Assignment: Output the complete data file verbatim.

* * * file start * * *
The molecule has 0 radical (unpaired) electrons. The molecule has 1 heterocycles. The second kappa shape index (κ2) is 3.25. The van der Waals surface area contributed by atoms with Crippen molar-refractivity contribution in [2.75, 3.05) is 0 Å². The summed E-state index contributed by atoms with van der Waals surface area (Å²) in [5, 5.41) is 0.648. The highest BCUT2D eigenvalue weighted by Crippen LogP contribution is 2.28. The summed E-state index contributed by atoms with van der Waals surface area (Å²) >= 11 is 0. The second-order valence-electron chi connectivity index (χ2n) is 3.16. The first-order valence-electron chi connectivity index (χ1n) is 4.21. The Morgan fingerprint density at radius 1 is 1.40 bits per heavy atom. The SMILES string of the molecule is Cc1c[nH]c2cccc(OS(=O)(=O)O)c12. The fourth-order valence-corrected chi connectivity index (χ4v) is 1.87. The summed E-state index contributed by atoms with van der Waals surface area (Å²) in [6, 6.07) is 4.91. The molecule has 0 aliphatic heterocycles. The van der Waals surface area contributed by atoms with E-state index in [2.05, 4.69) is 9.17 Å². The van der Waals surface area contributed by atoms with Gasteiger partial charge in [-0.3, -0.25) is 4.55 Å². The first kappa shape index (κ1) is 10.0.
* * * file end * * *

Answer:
The molecule has 0 radical (unpaired) electrons. The molecule has 1 heterocycles. The second kappa shape index (κ2) is 3.25. The van der Waals surface area contributed by atoms with Crippen molar-refractivity contribution in [2.75, 3.05) is 0 Å². The summed E-state index contributed by atoms with van der Waals surface area (Å²) in [5, 5.41) is 0.648. The highest BCUT2D eigenvalue weighted by Crippen LogP contribution is 2.28. The summed E-state index contributed by atoms with van der Waals surface area (Å²) >= 11 is 0. The second-order valence-electron chi connectivity index (χ2n) is 3.16. The first-order valence-electron chi connectivity index (χ1n) is 4.21. The Morgan fingerprint density at radius 1 is 1.40 bits per heavy atom. The SMILES string of the molecule is Cc1c[nH]c2cccc(OS(=O)(=O)O)c12. The fourth-order valence-corrected chi connectivity index (χ4v) is 1.87. The summed E-state index contributed by atoms with van der Waals surface area (Å²) in [6, 6.07) is 4.91. The molecule has 0 aliphatic heterocycles. The van der Waals surface area contributed by atoms with E-state index in [2.05, 4.69) is 9.17 Å². The van der Waals surface area contributed by atoms with Gasteiger partial charge in [-0.3, -0.25) is 4.55 Å². The first kappa shape index (κ1) is 10.0.